Abraham Lincoln: A Photobiography
Classroom lessons, combining student activities and use of web resources. Virtual museums on "Causes of the American Civil War" and "Civil War Literature" are also available at this site.

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Vocabulary


Click on any of the vocabulary words below to hear them pronounced and used in a sentence.

speaker    arc
Definition: A fingerprint that is arched or curved.
Context: Forensic detectives found arc fingerprints at the scene of the crime, leading them to believe that those prints belonged to the suspect they were looking for.

speaker    criminology
Definition: The scientific study of crime.
Context: The murder case was transferred to the criminology department of the police force.

speaker    forensics
Definition: The application of the tools of science, as well as specific scientific facts, to help solve legal problems.
Context: Sherlock Holmes was an expert in forensics.

speaker    loop
Definition: A fingerprint that forms a partly open, curving line.
Context: The investigators at the FBI had a hard time deciding whether the fingerprints were in fact loops.

speaker    whorl
Definition: A fingerprint that makes the shape of at least one complete circle.
Context: Solving the crime turned out to be particularly difficult because investigators found both whorl and loop fingerprints, leading them to wonder whether two people were involved.

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Standards


This lesson plan may be used to address the academic standards listed below. These standards are drawn from Content Knowledge: A Compendium of Standards and Benchmarks for K-12 Education: 2nd Edition and have been provided courtesy of theMid-continent Research for Education and Learningin Aurora, Colorado.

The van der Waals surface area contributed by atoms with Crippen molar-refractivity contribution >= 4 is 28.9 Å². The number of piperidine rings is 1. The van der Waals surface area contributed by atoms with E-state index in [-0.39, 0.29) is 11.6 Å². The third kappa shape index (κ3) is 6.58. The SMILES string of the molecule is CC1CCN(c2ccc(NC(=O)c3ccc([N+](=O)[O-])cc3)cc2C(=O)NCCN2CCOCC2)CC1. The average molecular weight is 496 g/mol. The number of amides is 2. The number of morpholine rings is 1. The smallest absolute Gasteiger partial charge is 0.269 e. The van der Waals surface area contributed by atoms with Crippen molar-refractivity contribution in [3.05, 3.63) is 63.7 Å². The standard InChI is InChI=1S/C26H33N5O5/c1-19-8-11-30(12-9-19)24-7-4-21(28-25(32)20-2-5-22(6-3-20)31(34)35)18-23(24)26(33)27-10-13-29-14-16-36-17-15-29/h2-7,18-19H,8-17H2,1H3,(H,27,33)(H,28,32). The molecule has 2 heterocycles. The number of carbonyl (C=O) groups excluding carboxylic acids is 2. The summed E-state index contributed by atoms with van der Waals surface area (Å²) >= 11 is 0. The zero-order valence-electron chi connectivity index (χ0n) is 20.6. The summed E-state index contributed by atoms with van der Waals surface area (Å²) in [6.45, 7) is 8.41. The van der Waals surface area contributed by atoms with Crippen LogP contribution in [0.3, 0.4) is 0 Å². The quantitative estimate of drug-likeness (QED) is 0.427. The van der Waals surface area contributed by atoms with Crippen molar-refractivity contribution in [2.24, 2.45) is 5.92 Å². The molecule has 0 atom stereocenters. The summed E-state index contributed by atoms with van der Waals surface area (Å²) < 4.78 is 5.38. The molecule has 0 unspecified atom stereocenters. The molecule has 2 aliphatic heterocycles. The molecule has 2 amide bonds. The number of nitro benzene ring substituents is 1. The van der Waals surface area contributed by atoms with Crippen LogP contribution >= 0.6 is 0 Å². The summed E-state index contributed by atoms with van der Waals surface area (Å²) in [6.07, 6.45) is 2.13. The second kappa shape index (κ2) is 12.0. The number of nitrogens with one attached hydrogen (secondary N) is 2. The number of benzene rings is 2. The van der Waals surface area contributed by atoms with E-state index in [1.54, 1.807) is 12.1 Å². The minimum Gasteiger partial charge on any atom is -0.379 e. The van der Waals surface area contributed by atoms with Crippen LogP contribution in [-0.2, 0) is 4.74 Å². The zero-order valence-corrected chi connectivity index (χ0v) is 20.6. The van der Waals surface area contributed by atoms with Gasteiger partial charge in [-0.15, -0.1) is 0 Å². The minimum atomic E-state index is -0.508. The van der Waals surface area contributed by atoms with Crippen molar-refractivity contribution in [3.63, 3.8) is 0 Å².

Grade level: 6-8
Subject area: Science
Standard:
Understands the nature of scientific inquiry.
Benchmarks:
Knows that there is no fixed procedure called "the scientific method," that investigations involve systematic observations, collection of relevant evidence, logical reasoning, and some imagination in developing hypotheses and explanations.

Grade level: 6-8
Subject area: Science
Standard:
Understands the nature of scientific inquiry.
Benchmarks:
Knows that scientific inquiry includes evaluating results of scientific investigations, experiments, observations, theoretical and mathematical models, and explanations proposed by other scientists (e.g., reviewing experimental procedures, examining evidence, identifying faulty reasons, identifying statements that go beyond the evidence, suggesting alternative explanations).

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Credit


Marilyn Fenichel, educational writer with more than 15 years' experience writing curriculum materials for kids; Wendy Goldfein, sixth-grade teacher, Fairfax County School District, Springfield, Virginia, and freelance writer.